As the picture illustrates, I’d strayed from the brief more than a little. I had accepted the lunch box as a commission. In changing the brief – Metalmorphosising it you might say – I changed the scale and complexity of the work I was going to deliver. Micki graciously accepted the explosion of her container into a cloak of one colour. And she appreciated its display. But once it was done, neither she nor I felt as though we had ownership of the result. Tanya owned the box, she wrote the poem, it’s her cloak, the jewels are formed to her words.

To step around the issue for a bit we wrote a proposal to exhibit our works together, but our two sets of black jewels would defy our attempts. Perhaps it was our proposal, or maybe it was the content.

The cloak gives form to a poem by a Northwest artist, made for her mother, a Northwest artist, by storyteller who was at that time living in the Northwest. As a keeper on Northwest stories it seemed logical that Tacoma Art Museum to be its caretaker, so Micki and I asked them to accept My House – Tanya Lippe’s Lunch Box as a gift. Towards the end of last year they graciously accepted.

In its particulars, this is a Northwest story. My House, the poem, captures a moment of Tanya’s life in Seattle. Her work and therefore mine reference Northwest scenes; where Tanya mentions a prison, I found an image of a fence at a local women’s facility to portray; where it says ocean, I sourced another of a choppy day in Puget Sound.

More broadly though, the narrative of this work must include the facts of its existence. The mutually acknowledged owner of the work, my collaborator on the project, is dead. Were she living she may never have consented to the publication of her poem My House – in fact she may never have sought the publication of any poems. Were she living the lunch box would not have become the property of her mother, and would not have accrued the significance that it had by the time it was handed over to me. And we may or may not have met, making our collaboration even less likely.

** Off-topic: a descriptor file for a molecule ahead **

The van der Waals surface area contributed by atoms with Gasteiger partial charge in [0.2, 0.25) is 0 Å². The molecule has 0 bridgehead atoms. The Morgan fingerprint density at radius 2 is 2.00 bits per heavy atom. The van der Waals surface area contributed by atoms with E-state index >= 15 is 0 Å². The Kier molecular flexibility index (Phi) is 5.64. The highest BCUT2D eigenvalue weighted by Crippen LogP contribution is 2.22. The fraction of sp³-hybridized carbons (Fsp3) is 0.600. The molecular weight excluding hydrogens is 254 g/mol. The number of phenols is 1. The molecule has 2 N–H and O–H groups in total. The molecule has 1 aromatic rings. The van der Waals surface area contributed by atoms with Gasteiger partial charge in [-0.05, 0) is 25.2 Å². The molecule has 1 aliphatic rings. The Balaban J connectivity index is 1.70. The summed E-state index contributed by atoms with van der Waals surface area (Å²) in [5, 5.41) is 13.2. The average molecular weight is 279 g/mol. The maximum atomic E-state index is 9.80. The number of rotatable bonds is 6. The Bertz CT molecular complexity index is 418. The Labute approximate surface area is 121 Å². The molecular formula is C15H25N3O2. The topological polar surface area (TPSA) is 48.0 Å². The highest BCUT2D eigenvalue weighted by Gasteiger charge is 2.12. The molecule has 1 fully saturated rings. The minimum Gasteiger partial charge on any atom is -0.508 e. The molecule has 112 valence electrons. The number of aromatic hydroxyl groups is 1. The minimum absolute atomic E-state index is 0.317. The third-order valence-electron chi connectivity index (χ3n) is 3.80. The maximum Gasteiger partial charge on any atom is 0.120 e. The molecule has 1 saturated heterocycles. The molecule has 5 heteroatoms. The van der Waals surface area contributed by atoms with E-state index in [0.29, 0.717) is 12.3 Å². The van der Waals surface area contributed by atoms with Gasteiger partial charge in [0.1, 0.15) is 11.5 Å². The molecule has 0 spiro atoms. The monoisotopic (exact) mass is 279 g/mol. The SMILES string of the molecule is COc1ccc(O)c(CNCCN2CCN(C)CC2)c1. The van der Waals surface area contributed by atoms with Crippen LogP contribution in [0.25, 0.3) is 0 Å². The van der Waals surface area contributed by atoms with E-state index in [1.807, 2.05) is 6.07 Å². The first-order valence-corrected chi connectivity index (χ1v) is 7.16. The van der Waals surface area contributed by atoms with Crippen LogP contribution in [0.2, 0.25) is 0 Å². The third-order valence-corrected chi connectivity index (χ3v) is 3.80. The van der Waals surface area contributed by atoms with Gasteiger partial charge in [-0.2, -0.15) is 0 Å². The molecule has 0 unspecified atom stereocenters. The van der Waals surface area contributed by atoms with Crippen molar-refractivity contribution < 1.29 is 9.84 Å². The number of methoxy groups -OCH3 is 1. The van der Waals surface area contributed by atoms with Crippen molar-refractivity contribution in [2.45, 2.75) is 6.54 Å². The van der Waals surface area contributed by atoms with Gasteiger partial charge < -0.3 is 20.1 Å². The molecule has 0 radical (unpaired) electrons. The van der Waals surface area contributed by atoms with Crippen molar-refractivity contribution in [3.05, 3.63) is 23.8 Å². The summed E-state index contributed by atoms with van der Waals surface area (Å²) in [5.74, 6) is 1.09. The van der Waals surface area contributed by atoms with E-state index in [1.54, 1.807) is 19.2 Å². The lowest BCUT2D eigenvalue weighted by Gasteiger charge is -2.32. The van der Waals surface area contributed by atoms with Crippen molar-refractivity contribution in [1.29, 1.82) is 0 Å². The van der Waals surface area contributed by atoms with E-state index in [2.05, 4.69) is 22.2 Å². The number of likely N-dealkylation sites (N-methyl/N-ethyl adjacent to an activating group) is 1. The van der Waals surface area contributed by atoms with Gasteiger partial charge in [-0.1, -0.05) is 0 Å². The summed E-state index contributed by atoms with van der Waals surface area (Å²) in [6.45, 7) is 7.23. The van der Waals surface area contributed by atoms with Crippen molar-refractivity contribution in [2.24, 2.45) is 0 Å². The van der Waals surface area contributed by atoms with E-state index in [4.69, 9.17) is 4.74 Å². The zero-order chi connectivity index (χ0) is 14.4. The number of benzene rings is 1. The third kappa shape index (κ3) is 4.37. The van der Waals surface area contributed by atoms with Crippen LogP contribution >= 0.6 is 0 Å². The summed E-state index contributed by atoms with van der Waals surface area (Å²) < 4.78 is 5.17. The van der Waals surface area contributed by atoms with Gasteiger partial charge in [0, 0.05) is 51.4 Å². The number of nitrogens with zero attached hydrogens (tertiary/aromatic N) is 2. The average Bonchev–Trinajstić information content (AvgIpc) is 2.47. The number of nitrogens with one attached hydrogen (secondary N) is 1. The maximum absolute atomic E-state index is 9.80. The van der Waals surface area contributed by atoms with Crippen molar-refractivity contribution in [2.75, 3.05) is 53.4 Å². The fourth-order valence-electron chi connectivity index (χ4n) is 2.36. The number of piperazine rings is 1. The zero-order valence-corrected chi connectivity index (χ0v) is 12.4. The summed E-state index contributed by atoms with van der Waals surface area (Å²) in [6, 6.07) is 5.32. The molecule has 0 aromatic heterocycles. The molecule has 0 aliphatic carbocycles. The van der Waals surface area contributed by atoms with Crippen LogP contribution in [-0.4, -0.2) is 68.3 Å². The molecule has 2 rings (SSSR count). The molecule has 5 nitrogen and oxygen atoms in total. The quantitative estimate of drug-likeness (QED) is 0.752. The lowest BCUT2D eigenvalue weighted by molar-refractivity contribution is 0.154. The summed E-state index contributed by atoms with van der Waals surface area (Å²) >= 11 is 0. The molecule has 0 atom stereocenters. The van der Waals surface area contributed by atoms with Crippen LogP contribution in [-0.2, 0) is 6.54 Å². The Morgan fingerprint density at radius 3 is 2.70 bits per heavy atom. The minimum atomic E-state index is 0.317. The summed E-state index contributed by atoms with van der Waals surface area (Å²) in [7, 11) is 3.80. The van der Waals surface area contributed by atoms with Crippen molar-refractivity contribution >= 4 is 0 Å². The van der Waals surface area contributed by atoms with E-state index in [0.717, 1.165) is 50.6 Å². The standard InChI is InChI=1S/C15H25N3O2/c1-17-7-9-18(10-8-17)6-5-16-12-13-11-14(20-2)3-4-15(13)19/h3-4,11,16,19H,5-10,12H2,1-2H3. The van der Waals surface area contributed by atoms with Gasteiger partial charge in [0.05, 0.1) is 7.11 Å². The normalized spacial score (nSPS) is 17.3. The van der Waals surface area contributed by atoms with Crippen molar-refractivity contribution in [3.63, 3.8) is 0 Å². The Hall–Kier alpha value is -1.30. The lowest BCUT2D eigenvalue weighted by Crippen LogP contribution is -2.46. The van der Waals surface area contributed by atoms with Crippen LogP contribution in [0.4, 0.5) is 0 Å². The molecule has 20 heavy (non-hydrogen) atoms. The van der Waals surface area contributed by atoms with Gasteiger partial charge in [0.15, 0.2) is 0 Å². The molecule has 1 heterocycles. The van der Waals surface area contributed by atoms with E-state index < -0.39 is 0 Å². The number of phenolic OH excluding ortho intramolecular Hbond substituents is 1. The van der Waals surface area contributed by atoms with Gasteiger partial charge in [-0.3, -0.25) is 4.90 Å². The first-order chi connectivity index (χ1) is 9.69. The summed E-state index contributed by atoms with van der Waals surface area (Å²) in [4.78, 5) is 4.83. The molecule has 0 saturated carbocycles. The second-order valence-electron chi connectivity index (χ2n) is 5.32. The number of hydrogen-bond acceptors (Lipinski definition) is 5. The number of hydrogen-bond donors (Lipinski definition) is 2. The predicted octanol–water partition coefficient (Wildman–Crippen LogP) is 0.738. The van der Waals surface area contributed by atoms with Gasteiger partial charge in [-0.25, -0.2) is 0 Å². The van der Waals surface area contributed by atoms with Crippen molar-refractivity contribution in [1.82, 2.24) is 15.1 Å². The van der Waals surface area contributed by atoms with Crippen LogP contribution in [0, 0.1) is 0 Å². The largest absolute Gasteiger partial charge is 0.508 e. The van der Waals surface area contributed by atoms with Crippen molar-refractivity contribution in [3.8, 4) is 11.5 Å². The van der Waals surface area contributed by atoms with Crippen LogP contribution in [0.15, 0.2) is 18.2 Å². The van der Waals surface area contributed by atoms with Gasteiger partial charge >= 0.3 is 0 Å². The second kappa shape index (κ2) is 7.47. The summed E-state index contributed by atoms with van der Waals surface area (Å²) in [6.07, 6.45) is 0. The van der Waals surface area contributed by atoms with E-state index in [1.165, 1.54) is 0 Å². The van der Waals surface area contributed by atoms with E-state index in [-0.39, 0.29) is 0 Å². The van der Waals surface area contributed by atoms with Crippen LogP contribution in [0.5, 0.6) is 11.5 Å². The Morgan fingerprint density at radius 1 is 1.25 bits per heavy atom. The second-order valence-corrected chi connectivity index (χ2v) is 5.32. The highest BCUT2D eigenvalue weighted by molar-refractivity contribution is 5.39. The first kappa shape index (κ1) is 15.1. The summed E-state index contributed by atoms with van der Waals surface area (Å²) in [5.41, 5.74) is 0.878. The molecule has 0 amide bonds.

Were she living, this would not be her work. But because she is not, it is.

Loss caused the piece to exist. It had to effect the form, in that it was made for Micki because of her loss.

This part of story is of course not unique to the Northwest. A mother’s grief, the continuance of life in the face of trauma, learning to live with loss, and the accrual of baggage; these stories are universal. They are the invisible version of this cloak and jewels, the ones we wear everyday. For Micki, and because of Tanya, I was able to manifest this version.

2019 – 2 shows that were

I’m clearing out he inbox during the quiet season and I’ve found a few images of my works on display that I thought I’d share. First up, MasterMakers. (links today are to my earlier posts)

MasterMakers exhibition ©RMIT Gallery. Photo: Mark Ashkanasy
my works are a pair just south-east of the midpoint of this great photo. ©RMIT Gallery. Photo: Mark Ashkanasy

What can I say – I wish I saw this one. The photos are amazing. It got a write-up in Art Month Australasia. Look out for it touring in 2020.

Purpose Process Paper

This one was a part of SNAG in Chicago. Another one I really wanted to see. Big thanks to Kiff Slemmons and Cat Bowyer for the images, and for sending me the prints you made.

Installation image – Kiff Slemmons studio
The ‘paperwork’ for 1.1.2017 as printed and installed.

I was really proud to be invited to take part in these two shows. Thanks to all involved in mounting and documenting them both. I can’t travel as much as my work does, (though sometimes it seems like I’m trying to give it a go,) so I’m very glad my little emissaries get to be there for me.